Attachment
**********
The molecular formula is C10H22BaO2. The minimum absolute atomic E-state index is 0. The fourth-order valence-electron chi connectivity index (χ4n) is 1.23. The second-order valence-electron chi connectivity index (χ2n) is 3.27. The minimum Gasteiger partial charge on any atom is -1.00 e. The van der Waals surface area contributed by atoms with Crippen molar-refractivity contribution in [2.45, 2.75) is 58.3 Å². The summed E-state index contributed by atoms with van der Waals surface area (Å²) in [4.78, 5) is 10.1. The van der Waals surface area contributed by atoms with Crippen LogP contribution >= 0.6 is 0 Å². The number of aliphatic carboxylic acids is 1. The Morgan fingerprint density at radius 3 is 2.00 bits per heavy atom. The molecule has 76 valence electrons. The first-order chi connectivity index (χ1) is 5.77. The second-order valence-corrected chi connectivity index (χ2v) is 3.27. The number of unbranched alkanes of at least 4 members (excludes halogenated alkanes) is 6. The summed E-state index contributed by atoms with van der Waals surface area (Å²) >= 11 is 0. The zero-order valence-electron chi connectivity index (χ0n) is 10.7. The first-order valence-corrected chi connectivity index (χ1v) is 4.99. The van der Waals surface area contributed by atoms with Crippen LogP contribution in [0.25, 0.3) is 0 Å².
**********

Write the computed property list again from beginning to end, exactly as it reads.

The molecular formula is C10H22BaO2. The minimum absolute atomic E-state index is 0. The fourth-order valence-electron chi connectivity index (χ4n) is 1.23. The second-order valence-electron chi connectivity index (χ2n) is 3.27. The minimum Gasteiger partial charge on any atom is -1.00 e. The van der Waals surface area contributed by atoms with Crippen molar-refractivity contribution in [2.45, 2.75) is 58.3 Å². The summed E-state index contributed by atoms with van der Waals surface area (Å²) in [4.78, 5) is 10.1. The van der Waals surface area contributed by atoms with Crippen LogP contribution >= 0.6 is 0 Å². The number of aliphatic carboxylic acids is 1. The Morgan fingerprint density at radius 3 is 2.00 bits per heavy atom. The molecule has 76 valence electrons. The first-order chi connectivity index (χ1) is 5.77. The second-order valence-corrected chi connectivity index (χ2v) is 3.27. The number of unbranched alkanes of at least 4 members (excludes halogenated alkanes) is 6. The summed E-state index contributed by atoms with van der Waals surface area (Å²) >= 11 is 0. The zero-order valence-electron chi connectivity index (χ0n) is 10.7. The first-order valence-corrected chi connectivity index (χ1v) is 4.99. The van der Waals surface area contributed by atoms with Crippen LogP contribution in [0.25, 0.3) is 0 Å².